Imagining a city almost always evokes images of its skyline. Those buildings typically form the Central Business District (CBD), and just like city skylines, no two CBDs are the same.
COMMERCIALCafé analyzed data provided by Yardi Matrix to compare the price-per-square-foot (PPSF) of buildings in some of the top CBDs in the U.S., examining both Class A and B properties that have traded in the last 27 months to determine what an investor would potentially pay for an asset in various CBDs. While variables including cap rates, occupancy and building history help determine if an asset should be purchased, COMMERCIALCafé focused on median sale price for its study.
The most expensive CBDs are on the coasts: Midtown Manhattan, San Francisco and Washington, D.C. Due to the timing of sales in San Francisco (the Class B properties in the study traded in the summer of 2018, while Class A transactions were more spread out), Class B property costs appear more expensive than Class A properties. But nothing is inexpensive: $50.75 million will buy a 70,000 square-foot Class A asset.
Washington, D.C., has a few constraints that other CBDs don’t have, such as height restrictions of 130 feet, or about 11 stories, for commercial buildings due to the district’s unique building height-street width ratio. More restrictions mean higher prices but can also lead to a more efficient use of space. A 70,000 square-foot Class A asset there would cost around $42 million. This rivals CBDs like Midtown Manhattan, where a similar asset would be $55 million.
Popularity also plays a role. Driven by education and startup culture, growing cities like Seattle; Charlotte, North Carolina; and Nashville, Tennessee, have become hot spots for office space due in large part to their lower overall asset prices and cost of living. A 70,000 square-foot Class A asset would run $37.5 million in Seattle, $17 million in Charlotte and $16 million in Nashville.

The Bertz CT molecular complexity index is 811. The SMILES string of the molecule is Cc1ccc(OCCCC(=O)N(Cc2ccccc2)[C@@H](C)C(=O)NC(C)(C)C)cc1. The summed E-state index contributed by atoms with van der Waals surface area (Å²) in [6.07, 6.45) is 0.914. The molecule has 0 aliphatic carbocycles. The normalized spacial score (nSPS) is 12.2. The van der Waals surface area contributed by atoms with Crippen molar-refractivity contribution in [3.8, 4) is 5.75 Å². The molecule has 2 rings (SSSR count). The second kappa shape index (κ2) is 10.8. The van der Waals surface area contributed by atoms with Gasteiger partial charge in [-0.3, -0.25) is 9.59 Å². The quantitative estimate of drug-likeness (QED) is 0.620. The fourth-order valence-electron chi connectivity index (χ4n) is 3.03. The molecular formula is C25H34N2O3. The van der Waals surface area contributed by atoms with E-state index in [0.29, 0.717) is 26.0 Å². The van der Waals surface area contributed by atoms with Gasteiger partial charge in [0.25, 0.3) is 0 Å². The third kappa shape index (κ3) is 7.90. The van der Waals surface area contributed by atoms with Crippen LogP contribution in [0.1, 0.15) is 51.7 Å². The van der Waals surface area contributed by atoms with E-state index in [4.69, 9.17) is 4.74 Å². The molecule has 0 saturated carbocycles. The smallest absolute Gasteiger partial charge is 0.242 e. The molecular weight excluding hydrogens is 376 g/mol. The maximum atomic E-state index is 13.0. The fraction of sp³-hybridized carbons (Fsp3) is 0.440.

CBDs also may not be the actual centralized focus of business in their respective metropolitan statistical areas. In California, for instance, Silicon Valley is very decentralized when it comes to office building distribution and absorption. Palo Alto, Sunnyvale and Mountain View draw a lot of attention away from downtown San Jose, primarily due to large tech companies. It’s still Silicon Valley though, so Class A assets are going for almost $400 per square foot.
Prices can range widely between CBDs and between asset classes. While the bottom line is important, there are numerous factors – from investment environments to risk profiles – to consider when considering purchasing a commercial asset. The COMMERCIALCafé study includes two calculators that utilize data from Yardi Matrix to enable users to compare the prices of similar-sized assets across multiple cities as well as research office assets based on the amount to be invested.
Patrick McGregor is a senior writer at COMMERCIALCafé, covering the commercial real estate industry and overall economic trends in the United States.